Robert Cavallo


Buena Vista Music Group

When Walt Disney Co. decided to shore up its struggling music operations, it tapped Robert Cavallo, an industry veteran who has managed acts as diverse as Earth, Wind and Fire and Green Day.

Cavallo took the reins of the Buena Vista Music Group last January and so far, the company has had some positive results. Fastball's second album, released in February on the Hollywood Records label, is about to go platinum, and another Buena Vista artist, Jennifer Paige, has a top-five single a first for Buena Vista.

Cavallo's appointment marks the first time Disney has consolidated its various music operations into one entity. He oversees all of Disney's recorded music and music publishing, including Hollywood Records (a rock label), Walt Disney Records (children's music and animated film soundtracks), Lyric Street Records (country), Mammoth Records (rock), and Walt Disney Music Publishing.

Cavallo, 57, went into the music business after graduating from Georgetown University, where he helped bring performers to campus. He entered the personal management field after stints as a nightclub owner and event promoter.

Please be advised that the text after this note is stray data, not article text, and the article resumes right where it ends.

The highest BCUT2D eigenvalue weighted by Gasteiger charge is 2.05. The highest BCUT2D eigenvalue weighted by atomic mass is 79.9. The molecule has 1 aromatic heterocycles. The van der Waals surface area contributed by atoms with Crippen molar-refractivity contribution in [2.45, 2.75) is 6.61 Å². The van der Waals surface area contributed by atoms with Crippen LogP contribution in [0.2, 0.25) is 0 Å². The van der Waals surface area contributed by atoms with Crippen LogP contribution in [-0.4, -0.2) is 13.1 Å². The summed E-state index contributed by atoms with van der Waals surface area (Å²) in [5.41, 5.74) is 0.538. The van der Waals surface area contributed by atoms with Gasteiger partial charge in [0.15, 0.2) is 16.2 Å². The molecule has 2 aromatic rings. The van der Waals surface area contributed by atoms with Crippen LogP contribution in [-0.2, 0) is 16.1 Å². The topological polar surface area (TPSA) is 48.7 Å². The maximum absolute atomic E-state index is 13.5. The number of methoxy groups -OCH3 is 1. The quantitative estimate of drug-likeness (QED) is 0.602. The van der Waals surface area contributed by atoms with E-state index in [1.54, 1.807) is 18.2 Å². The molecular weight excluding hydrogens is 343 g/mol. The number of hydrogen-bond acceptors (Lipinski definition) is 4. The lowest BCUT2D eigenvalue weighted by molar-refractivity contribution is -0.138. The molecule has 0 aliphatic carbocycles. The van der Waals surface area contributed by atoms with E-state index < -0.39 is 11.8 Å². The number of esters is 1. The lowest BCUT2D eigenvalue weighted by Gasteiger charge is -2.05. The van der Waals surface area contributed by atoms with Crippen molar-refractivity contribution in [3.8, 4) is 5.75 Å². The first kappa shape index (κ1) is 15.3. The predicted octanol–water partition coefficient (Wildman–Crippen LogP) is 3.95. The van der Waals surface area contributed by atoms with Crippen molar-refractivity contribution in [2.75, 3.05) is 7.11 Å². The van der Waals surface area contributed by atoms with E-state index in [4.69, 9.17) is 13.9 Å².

He was an established name in the business by the age of 25, having assembled and guided the group The Lovin' Spoonful. He went on to identify and develop numerous new artists, including Little Feat, Weather Report, The Emotions, Prince, The Goo Goo Dolls and Alanis Morissette. Under his management, those and other artists have earned more than 100 gold and platinum records and generated billions of dollars in revenue.

While managing Prince, Cavallo produced two of the singer's movie vehicles, "Purple Rain" and "Under the Cherry Moon."

In 1990, he and Charles Roven formed Roven-Cavallo Entertainment, which evolved into Atlas Entertainment in 1994 with the collaboration of the late Dawn Steel. Atlas was involved not only in music management but generated several films, including "12 "Monkeys," "Angus," "Fallen" and "City of Angels."

The jury is still out on whether Cavallo can reverse Disney's years of failure in the music business, including losses of $100 million, management turmoil and no hit records.

But the prognosis seems good. "He comes with a good reputation and I'm sure he will turn it around," said Harold Vogel, a Disney analyst with Cowen & Co. in New York.

Elizabeth Hayes

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